The quake was felt strongly in the resort city, as well as in Mexico's capital, but there were no immediate reports of injuries. Minimal damage occurred in mostly old buildings that were not retrofitted.
The quake's center was 30 miles deep, according the USGS. The quake struck at 7:27 a.m. about 164 miles southwest of Mexico City, which shook for at least 30 seconds. Buildings swayed as people fled high rises and took to the streets.
Caltech professor Doug Given said many were able to evacuate before the strongest shaking.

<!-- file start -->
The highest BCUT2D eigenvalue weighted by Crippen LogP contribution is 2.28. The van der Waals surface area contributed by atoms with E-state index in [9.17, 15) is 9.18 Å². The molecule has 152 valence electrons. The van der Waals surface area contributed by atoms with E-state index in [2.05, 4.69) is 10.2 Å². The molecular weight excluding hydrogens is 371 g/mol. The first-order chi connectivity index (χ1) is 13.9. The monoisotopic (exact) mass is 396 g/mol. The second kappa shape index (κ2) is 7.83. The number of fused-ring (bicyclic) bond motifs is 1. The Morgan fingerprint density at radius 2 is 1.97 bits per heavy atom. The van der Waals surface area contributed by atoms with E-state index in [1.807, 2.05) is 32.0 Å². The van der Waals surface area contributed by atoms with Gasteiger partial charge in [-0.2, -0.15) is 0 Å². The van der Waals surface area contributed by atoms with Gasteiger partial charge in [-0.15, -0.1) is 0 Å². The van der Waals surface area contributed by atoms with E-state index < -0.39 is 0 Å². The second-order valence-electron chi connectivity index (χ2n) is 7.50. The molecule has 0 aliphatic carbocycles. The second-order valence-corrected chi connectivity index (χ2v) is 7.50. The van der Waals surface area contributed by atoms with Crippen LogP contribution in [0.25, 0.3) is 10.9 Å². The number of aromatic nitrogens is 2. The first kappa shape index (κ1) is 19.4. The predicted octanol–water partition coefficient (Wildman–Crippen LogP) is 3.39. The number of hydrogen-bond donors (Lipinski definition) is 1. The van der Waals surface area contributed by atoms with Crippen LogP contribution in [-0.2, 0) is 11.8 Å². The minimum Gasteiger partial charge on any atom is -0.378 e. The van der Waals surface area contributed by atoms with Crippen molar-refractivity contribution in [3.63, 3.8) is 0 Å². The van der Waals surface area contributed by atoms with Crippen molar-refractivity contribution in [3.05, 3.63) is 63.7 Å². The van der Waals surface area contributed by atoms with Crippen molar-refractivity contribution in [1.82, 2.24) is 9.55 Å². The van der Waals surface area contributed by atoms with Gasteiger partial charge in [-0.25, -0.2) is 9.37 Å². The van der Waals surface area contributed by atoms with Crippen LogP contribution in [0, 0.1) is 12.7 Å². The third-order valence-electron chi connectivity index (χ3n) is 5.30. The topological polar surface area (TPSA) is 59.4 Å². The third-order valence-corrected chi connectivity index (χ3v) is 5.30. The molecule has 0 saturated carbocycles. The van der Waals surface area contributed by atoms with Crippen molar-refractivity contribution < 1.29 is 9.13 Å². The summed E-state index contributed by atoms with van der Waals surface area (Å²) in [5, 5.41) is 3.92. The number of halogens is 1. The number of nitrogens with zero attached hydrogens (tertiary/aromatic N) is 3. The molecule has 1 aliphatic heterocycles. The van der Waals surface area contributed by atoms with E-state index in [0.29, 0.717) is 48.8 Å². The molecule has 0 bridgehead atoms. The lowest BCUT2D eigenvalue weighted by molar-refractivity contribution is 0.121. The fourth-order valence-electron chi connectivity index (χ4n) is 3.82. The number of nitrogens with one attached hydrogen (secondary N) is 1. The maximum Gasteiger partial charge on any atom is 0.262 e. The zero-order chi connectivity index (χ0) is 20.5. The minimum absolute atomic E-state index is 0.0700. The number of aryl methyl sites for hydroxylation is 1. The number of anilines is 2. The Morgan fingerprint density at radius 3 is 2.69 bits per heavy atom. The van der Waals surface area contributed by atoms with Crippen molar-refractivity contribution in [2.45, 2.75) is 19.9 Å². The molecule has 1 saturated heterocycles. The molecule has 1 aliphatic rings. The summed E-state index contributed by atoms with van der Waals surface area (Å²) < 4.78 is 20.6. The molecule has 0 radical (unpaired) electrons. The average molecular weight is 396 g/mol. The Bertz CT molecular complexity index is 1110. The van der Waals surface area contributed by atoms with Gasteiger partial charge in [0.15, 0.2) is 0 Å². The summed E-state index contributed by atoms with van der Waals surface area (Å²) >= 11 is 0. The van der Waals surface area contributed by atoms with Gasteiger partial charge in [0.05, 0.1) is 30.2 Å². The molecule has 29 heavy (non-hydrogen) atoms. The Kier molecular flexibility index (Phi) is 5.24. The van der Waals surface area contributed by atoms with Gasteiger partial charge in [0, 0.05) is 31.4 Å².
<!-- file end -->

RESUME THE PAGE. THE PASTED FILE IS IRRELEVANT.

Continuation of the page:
"Because of the earthquake early-warning (system), they had advanced notice that the ground was about to move," Given said.
The earthquake was first reported as a 7.5, but USGS later downgraded it to a 7.2 magnitude.
Mexico is one of the world's most seismically active regions, as it's located on three large tectonic plates.
The Associated Press contributed to this report.